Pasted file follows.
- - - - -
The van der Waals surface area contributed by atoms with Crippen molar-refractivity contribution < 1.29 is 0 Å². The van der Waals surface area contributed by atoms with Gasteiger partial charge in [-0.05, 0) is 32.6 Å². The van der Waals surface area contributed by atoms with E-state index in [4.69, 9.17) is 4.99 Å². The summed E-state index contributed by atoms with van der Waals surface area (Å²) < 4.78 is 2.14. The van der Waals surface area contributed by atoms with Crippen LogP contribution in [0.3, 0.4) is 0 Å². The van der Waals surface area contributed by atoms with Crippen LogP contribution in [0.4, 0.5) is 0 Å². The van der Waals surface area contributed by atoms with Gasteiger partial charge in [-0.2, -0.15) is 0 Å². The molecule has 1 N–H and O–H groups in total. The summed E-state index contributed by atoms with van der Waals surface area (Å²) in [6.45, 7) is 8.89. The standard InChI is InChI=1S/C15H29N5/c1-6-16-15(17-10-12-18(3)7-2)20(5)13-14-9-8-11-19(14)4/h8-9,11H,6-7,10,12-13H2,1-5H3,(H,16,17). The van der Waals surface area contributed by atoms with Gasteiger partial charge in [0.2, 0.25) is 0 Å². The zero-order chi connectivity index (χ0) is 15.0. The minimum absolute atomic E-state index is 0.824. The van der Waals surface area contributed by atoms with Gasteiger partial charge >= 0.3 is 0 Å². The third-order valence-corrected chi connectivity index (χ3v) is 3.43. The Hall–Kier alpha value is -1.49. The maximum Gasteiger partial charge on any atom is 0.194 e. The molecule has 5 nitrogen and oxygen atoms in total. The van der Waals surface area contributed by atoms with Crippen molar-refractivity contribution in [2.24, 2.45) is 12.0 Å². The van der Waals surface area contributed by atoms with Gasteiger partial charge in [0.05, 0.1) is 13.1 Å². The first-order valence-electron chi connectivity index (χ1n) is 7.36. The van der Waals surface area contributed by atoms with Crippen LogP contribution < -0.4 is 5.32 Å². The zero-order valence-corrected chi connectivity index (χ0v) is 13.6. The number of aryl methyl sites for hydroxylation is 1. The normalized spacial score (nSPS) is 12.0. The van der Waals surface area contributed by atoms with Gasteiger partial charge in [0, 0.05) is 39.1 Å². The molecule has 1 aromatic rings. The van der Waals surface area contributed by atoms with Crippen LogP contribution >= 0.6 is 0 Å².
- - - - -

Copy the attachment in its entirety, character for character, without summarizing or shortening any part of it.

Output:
The van der Waals surface area contributed by atoms with Crippen molar-refractivity contribution < 1.29 is 0 Å². The van der Waals surface area contributed by atoms with Gasteiger partial charge in [-0.05, 0) is 32.6 Å². The van der Waals surface area contributed by atoms with E-state index in [4.69, 9.17) is 4.99 Å². The summed E-state index contributed by atoms with van der Waals surface area (Å²) < 4.78 is 2.14. The van der Waals surface area contributed by atoms with Crippen LogP contribution in [0.3, 0.4) is 0 Å². The van der Waals surface area contributed by atoms with Crippen LogP contribution in [0.4, 0.5) is 0 Å². The van der Waals surface area contributed by atoms with Gasteiger partial charge in [-0.2, -0.15) is 0 Å². The molecule has 1 N–H and O–H groups in total. The summed E-state index contributed by atoms with van der Waals surface area (Å²) in [6.45, 7) is 8.89. The standard InChI is InChI=1S/C15H29N5/c1-6-16-15(17-10-12-18(3)7-2)20(5)13-14-9-8-11-19(14)4/h8-9,11H,6-7,10,12-13H2,1-5H3,(H,16,17). The van der Waals surface area contributed by atoms with Gasteiger partial charge in [0.2, 0.25) is 0 Å². The zero-order chi connectivity index (χ0) is 15.0. The minimum absolute atomic E-state index is 0.824. The van der Waals surface area contributed by atoms with Gasteiger partial charge >= 0.3 is 0 Å². The third-order valence-corrected chi connectivity index (χ3v) is 3.43. The Hall–Kier alpha value is -1.49. The maximum Gasteiger partial charge on any atom is 0.194 e. The molecule has 5 nitrogen and oxygen atoms in total. The van der Waals surface area contributed by atoms with Crippen molar-refractivity contribution in [2.24, 2.45) is 12.0 Å². The van der Waals surface area contributed by atoms with Gasteiger partial charge in [0.05, 0.1) is 13.1 Å². The first-order valence-electron chi connectivity index (χ1n) is 7.36. The van der Waals surface area contributed by atoms with Crippen LogP contribution < -0.4 is 5.32 Å². The zero-order valence-corrected chi connectivity index (χ0v) is 13.6. The number of aryl methyl sites for hydroxylation is 1. The normalized spacial score (nSPS) is 12.0. The van der Waals surface area contributed by atoms with Gasteiger partial charge in [0, 0.05) is 39.1 Å². The molecule has 1 aromatic rings. The van der Waals surface area contributed by atoms with Crippen LogP contribution >= 0.6 is 0 Å².